The U.S. economy added 175,000 jobs in May, a gain that shows employers are hiring at a still-modest but steady pace despite government spending cuts and higher taxes. The unemployment rate rose to 7.6 percent from 7.5 percent in April, the Labor Department said Friday.
General Motors CEO Dan Akerson says the company's finances are sound enough to consider paying a dividend or even buying more stock from the U.S. government. The CEO, in comments after GM's annual meeting Thursday, also said the company first has to keep investing in new vehicles and equipment.
A research study by the University of Tennessee at Knoxville shows Volkswagen's assembly plant in Chattanooga is responsible for more than $643 million in annual income. The study also estimates that the plant increases state and local tax revenue by $53.5 million annually.
Orders to U.S. factories rose modestly in April as manufacturers rebounded from a weak March performance. Factory orders rose 1 percent in April compared with March when orders had dropped a sharp 4.7 percent, the Commerce Department said Wednesday. The big swing reflected volatility in commercial aircraft orders, which were down sharply in March but surged 53.3 percent in April.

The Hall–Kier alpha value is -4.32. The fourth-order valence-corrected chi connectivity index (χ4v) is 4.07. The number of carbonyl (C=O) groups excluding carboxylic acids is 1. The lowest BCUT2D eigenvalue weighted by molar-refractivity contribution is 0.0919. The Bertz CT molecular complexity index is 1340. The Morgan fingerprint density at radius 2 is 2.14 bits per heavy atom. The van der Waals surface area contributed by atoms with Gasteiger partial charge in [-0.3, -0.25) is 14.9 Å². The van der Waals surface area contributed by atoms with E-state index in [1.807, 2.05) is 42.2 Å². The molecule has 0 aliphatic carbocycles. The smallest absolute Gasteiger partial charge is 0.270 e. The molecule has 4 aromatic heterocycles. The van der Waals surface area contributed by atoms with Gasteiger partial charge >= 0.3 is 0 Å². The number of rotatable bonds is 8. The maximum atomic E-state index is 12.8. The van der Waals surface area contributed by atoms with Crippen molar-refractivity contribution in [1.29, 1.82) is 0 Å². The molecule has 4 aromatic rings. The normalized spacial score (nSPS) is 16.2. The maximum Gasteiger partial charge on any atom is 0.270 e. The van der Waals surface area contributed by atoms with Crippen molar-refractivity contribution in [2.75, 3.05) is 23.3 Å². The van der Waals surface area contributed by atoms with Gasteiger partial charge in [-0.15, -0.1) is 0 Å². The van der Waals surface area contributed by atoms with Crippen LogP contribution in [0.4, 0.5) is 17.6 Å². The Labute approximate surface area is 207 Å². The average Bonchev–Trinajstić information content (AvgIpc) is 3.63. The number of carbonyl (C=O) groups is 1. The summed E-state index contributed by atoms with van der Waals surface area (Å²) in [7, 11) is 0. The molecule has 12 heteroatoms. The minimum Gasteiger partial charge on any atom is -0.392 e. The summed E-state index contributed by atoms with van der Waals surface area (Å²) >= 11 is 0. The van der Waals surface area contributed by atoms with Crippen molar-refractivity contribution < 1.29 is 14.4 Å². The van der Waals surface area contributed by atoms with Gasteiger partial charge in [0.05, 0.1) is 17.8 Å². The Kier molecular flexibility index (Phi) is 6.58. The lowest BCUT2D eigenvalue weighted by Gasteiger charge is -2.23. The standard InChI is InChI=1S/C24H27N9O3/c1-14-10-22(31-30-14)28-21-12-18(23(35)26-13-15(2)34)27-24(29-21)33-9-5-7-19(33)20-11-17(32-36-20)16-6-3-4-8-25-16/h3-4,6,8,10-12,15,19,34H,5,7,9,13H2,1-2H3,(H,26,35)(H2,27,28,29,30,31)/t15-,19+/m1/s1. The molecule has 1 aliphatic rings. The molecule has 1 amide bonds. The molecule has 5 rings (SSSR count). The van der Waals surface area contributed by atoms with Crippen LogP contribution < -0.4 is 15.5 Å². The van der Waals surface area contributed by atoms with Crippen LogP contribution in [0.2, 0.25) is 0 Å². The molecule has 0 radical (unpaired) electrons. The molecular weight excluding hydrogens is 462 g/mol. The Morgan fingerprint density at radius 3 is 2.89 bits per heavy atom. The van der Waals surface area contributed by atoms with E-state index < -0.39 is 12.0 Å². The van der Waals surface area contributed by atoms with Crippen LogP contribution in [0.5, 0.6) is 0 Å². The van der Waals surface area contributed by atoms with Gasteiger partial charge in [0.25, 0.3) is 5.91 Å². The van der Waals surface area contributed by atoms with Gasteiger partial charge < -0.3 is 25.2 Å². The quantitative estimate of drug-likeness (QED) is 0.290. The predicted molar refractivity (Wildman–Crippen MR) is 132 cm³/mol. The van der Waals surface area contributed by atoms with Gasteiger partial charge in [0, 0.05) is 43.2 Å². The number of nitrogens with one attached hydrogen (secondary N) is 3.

Republican U.S. Senate candidate Gabriel Gomez pressed for a cut in the corporate tax rate after a tour of textile-maker Polartec. The company has rebounded from a massive fire in 1995 that destroyed the plant, and two subsequent bankruptcies. It now faces new challenges brought on by the decline in defense-related business resulting from the winding down of foreign wars and the automatic federal budget cuts that went into effect in March.